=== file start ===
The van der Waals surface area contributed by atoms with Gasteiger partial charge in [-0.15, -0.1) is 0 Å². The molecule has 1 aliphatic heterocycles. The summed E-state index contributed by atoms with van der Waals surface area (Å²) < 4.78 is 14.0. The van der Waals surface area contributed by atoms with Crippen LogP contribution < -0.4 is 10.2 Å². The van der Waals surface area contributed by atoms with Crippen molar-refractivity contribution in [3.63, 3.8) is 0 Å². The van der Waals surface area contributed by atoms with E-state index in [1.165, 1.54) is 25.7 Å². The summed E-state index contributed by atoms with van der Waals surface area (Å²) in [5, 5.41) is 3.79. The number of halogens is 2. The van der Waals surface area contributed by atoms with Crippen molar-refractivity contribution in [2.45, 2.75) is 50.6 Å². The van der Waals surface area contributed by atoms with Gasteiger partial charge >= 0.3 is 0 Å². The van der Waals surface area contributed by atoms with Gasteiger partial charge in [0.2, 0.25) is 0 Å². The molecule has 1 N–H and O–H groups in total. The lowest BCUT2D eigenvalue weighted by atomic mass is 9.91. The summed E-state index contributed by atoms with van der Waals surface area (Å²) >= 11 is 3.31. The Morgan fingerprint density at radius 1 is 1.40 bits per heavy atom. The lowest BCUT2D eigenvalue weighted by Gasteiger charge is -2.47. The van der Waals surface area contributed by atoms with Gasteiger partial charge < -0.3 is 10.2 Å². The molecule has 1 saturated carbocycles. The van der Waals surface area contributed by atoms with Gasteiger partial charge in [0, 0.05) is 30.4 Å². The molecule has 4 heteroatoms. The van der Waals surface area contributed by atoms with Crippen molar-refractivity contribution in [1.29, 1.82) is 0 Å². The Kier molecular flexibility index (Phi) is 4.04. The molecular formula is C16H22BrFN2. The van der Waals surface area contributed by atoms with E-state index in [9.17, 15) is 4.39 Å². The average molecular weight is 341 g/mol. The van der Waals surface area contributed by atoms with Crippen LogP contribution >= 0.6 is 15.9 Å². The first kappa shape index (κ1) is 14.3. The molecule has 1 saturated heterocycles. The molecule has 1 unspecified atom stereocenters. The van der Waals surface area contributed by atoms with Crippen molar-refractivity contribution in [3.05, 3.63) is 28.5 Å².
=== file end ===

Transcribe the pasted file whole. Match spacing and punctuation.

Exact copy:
The van der Waals surface area contributed by atoms with Gasteiger partial charge in [-0.15, -0.1) is 0 Å². The molecule has 1 aliphatic heterocycles. The summed E-state index contributed by atoms with van der Waals surface area (Å²) < 4.78 is 14.0. The van der Waals surface area contributed by atoms with Crippen LogP contribution < -0.4 is 10.2 Å². The van der Waals surface area contributed by atoms with Crippen molar-refractivity contribution in [3.63, 3.8) is 0 Å². The van der Waals surface area contributed by atoms with E-state index in [1.165, 1.54) is 25.7 Å². The summed E-state index contributed by atoms with van der Waals surface area (Å²) in [5, 5.41) is 3.79. The number of halogens is 2. The van der Waals surface area contributed by atoms with Crippen molar-refractivity contribution in [2.45, 2.75) is 50.6 Å². The van der Waals surface area contributed by atoms with Gasteiger partial charge >= 0.3 is 0 Å². The van der Waals surface area contributed by atoms with Gasteiger partial charge in [0.2, 0.25) is 0 Å². The molecule has 1 N–H and O–H groups in total. The lowest BCUT2D eigenvalue weighted by atomic mass is 9.91. The summed E-state index contributed by atoms with van der Waals surface area (Å²) >= 11 is 3.31. The Morgan fingerprint density at radius 1 is 1.40 bits per heavy atom. The lowest BCUT2D eigenvalue weighted by Gasteiger charge is -2.47. The van der Waals surface area contributed by atoms with Gasteiger partial charge < -0.3 is 10.2 Å². The molecule has 1 saturated carbocycles. The van der Waals surface area contributed by atoms with Gasteiger partial charge in [0, 0.05) is 30.4 Å². The molecule has 4 heteroatoms. The van der Waals surface area contributed by atoms with Crippen molar-refractivity contribution in [1.29, 1.82) is 0 Å². The Kier molecular flexibility index (Phi) is 4.04. The molecular formula is C16H22BrFN2. The van der Waals surface area contributed by atoms with E-state index in [9.17, 15) is 4.39 Å². The average molecular weight is 341 g/mol. The van der Waals surface area contributed by atoms with Crippen LogP contribution >= 0.6 is 15.9 Å². The first kappa shape index (κ1) is 14.3. The molecule has 1 saturated heterocycles. The molecule has 1 unspecified atom stereocenters. The van der Waals surface area contributed by atoms with Crippen molar-refractivity contribution in [3.05, 3.63) is 28.5 Å².